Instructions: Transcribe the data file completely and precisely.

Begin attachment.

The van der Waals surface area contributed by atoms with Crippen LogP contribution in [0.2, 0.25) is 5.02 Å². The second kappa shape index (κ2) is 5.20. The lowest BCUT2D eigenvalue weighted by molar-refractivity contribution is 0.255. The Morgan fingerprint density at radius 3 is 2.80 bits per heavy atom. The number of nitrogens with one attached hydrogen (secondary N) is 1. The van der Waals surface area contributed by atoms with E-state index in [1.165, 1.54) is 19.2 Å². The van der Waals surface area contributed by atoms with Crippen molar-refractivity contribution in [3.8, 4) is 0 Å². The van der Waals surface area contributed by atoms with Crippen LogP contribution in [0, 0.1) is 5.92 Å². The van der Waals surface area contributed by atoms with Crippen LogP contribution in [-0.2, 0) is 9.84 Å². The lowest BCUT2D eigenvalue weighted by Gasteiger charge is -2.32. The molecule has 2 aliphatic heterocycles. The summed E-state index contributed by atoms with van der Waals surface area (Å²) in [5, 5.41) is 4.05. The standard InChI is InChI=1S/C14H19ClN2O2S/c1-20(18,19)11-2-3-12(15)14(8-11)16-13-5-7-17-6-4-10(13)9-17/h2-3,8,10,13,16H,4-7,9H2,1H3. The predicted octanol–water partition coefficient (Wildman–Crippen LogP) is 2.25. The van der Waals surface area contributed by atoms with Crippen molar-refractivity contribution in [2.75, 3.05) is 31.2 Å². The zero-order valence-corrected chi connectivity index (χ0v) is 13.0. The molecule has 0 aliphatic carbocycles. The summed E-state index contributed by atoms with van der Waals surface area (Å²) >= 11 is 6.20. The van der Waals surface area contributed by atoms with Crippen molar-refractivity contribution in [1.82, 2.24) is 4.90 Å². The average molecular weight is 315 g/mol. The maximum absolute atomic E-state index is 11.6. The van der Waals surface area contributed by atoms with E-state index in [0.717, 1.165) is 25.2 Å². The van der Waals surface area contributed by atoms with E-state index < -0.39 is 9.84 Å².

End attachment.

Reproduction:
The van der Waals surface area contributed by atoms with Crippen LogP contribution in [0.2, 0.25) is 5.02 Å². The second kappa shape index (κ2) is 5.20. The lowest BCUT2D eigenvalue weighted by molar-refractivity contribution is 0.255. The Morgan fingerprint density at radius 3 is 2.80 bits per heavy atom. The number of nitrogens with one attached hydrogen (secondary N) is 1. The van der Waals surface area contributed by atoms with E-state index in [1.165, 1.54) is 19.2 Å². The van der Waals surface area contributed by atoms with Crippen molar-refractivity contribution in [3.8, 4) is 0 Å². The van der Waals surface area contributed by atoms with Crippen LogP contribution in [0, 0.1) is 5.92 Å². The van der Waals surface area contributed by atoms with Crippen LogP contribution in [-0.2, 0) is 9.84 Å². The lowest BCUT2D eigenvalue weighted by Gasteiger charge is -2.32. The molecule has 2 aliphatic heterocycles. The summed E-state index contributed by atoms with van der Waals surface area (Å²) in [5, 5.41) is 4.05. The standard InChI is InChI=1S/C14H19ClN2O2S/c1-20(18,19)11-2-3-12(15)14(8-11)16-13-5-7-17-6-4-10(13)9-17/h2-3,8,10,13,16H,4-7,9H2,1H3. The predicted octanol–water partition coefficient (Wildman–Crippen LogP) is 2.25. The van der Waals surface area contributed by atoms with Crippen molar-refractivity contribution in [2.75, 3.05) is 31.2 Å². The zero-order valence-corrected chi connectivity index (χ0v) is 13.0. The molecule has 0 aliphatic carbocycles. The summed E-state index contributed by atoms with van der Waals surface area (Å²) >= 11 is 6.20. The van der Waals surface area contributed by atoms with Crippen molar-refractivity contribution in [1.82, 2.24) is 4.90 Å². The average molecular weight is 315 g/mol. The maximum absolute atomic E-state index is 11.6. The van der Waals surface area contributed by atoms with E-state index in [0.717, 1.165) is 25.2 Å². The van der Waals surface area contributed by atoms with E-state index < -0.39 is 9.84 Å².